What Makes A Great Partnership?

When you know who you are, what your God-given life mission is and you have decided on whose you are then you can start forming partnerships with people who ‘fit’ you.

At Home

When it comes to marriage, in Ghana, we often marry people for reasons that are shaky. I have counselled people who got married because one of them had been good to the other whilst he or she was going through school or had a sickness. It seemed a good idea to marry them out of gratitude. Many people get married because they had sex outside marriage and they now face a pregnancy. Many people marry without understanding why they are marrying or who they are marrying. Many don’t even know ourselves.

If you are called to marry, you need a spouse who will support you in your mission not one who will hold you back.

John has discovered he has a women and children’s ministry (as explained in my upcoming book on parenting). As part of his life mission he is called to be a Dad to under-fathered women and to use his authority as a man with children to help them acquire discipline for life. This role requires there to be moments of intimacy between his ‘children’ and himself although John has never been unfaithful to his wife Sarah.

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But Sarah does not understand why he is spending all his time on other women and other people’s children? She lashes out at John and constantly belittles his need to get his affection outside the home. John now feels out of place at home and stays out for longer hours. Their marriage is in trouble.

At Work

Raveena and Joanna started a local bakery together. Raveena always knew that the reason for this business was to support the community and give back whilst making a reasonable profit. She jokes that the richer folk would buy the sweet cakes and provide the money to ‘sweeten’ the lives of those less well-off in the community whom Raveena feels called to help as part of her life mission. But Joanna has other ideas. She wants to go global, develop the business into a franchise, sell it and then retire. As Joanna contributed the most money to the business Raveena feels she has little say in its future. She has lost all her joy at coming in to work and dreads the day when the business is sold to the highest bidder and everyone in the community will believe that she is just another profiteer.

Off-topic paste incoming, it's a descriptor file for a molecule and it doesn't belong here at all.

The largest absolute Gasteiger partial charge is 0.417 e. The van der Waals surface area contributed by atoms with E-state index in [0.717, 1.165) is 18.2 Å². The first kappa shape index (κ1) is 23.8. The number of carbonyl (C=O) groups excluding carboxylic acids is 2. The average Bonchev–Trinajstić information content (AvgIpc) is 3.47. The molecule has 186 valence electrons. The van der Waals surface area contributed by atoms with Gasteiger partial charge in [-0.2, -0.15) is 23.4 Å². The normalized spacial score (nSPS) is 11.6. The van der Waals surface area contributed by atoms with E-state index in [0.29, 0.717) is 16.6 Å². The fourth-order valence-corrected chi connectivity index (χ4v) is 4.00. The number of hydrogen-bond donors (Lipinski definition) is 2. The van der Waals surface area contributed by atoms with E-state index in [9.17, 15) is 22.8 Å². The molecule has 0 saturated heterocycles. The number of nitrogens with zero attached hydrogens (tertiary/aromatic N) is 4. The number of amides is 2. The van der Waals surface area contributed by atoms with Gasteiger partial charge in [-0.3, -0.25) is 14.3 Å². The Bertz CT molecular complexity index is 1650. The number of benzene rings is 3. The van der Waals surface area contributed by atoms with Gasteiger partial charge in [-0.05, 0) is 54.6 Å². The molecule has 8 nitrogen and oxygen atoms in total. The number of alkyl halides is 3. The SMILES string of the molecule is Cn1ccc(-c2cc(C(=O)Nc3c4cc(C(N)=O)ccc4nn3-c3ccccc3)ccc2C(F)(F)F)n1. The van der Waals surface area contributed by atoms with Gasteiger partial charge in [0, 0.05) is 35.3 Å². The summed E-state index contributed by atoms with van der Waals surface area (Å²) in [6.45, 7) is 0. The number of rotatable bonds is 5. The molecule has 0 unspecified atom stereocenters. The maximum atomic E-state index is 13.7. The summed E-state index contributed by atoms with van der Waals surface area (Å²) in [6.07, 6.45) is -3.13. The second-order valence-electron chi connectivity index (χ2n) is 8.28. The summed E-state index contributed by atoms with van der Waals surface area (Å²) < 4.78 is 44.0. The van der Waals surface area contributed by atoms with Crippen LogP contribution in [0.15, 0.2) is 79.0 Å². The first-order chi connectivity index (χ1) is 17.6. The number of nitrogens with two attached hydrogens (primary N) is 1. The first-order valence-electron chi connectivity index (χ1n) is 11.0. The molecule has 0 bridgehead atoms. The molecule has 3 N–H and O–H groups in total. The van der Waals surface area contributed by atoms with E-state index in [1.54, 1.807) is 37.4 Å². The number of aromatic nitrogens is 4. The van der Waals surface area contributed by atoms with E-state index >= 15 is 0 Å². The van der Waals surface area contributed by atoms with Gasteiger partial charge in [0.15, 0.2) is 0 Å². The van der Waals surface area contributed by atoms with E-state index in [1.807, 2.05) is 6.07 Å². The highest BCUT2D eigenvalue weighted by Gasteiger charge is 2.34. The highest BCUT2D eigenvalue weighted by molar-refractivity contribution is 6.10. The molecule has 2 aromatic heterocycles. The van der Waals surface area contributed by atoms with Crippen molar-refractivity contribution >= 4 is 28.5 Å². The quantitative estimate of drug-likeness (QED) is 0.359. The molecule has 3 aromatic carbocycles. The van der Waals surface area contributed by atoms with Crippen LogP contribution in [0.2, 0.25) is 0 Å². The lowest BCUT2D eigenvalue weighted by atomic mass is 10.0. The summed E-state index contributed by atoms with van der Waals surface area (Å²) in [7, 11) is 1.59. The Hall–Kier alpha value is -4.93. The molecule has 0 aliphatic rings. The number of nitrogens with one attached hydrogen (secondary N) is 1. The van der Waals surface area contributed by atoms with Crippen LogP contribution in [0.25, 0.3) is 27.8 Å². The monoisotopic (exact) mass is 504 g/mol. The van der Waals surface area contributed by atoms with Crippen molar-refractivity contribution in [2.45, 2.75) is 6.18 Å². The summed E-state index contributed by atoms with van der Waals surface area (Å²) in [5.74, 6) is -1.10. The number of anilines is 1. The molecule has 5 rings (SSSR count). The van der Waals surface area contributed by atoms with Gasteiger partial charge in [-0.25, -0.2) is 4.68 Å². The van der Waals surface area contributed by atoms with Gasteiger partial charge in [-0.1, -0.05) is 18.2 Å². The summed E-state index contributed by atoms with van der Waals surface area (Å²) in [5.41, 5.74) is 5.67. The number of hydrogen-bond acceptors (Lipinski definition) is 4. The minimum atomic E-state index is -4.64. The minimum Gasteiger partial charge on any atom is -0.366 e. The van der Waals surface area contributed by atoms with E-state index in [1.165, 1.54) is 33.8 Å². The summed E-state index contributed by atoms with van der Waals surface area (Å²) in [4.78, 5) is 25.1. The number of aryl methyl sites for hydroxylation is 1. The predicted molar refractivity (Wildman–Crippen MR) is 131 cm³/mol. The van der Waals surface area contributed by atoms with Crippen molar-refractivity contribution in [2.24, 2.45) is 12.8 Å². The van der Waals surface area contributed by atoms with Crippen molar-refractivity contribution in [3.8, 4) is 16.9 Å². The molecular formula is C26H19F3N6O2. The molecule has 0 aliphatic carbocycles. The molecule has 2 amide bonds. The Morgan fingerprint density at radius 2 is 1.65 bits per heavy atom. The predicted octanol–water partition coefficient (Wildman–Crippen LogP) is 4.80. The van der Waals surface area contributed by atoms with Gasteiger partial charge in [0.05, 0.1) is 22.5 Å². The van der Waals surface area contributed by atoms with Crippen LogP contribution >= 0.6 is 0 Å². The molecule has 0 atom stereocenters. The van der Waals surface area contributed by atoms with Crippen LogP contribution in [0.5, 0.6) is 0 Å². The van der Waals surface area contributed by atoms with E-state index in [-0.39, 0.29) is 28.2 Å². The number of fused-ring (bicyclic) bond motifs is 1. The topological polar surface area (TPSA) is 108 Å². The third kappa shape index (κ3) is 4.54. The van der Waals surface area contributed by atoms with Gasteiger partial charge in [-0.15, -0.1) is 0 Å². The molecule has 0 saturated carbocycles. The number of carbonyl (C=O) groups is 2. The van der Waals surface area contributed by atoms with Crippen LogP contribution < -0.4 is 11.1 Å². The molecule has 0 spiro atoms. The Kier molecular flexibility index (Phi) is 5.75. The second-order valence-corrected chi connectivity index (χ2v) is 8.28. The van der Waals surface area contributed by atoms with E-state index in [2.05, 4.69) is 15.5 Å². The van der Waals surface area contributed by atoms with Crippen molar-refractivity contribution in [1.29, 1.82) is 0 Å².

The Secret To A Great Partnership At Home And At Work

Great partnerships are much more than the mere coming together of two or more people to tackle everyday tasks. I believe there are at least 3 key things that make partnerships great.

Great partnerships are where people are on a joint mission united by similar values and enriched by complementary life outlooks.

This means that you and all your partners need to have a good idea of who you are. Ask yourself if it would be possible to meet the criteria for a great partnership listed below if you or your intended partners did not know yourselves.

3 Keys To Great Partnerships

A Joint

To enter into a meaningful partnership you need to know your God-given mission in life – what were you created for? What has God sent you here to do?

Your partners are coming to help you achieve your mission either in your work or your personal life – they cannot do that if you do not know what that mission is. 

Neither can they help you if they don’t know what their missions are. Missions form the heart of any great partnership.


Important personal values that need to considered in partnerships are:

Money and the use of it (spend or save), sex (how often, what type), social status (the desire to mingle with ‘other classes’?) and parenting style (liberal or authoritarian?). 

Others are employment options (wife to work or stay at home?), time spent on others (bringing needy cases home or not) and, religious/ spiritual beliefs (Muslims marrying Christians or vice versa).


Zoom-in architects focus on a future goal prioritizing, making policy, providing a sense of urgency and setting and meeting deadlines. 

Wide-angle builders consider many aspects of an issue before acting. They focus on the present and their specialty is building relationships (networking), negotiating and bringing peace. 

Both life outlooks are needed for great ‘full-picture’ partnerships. Find out more at the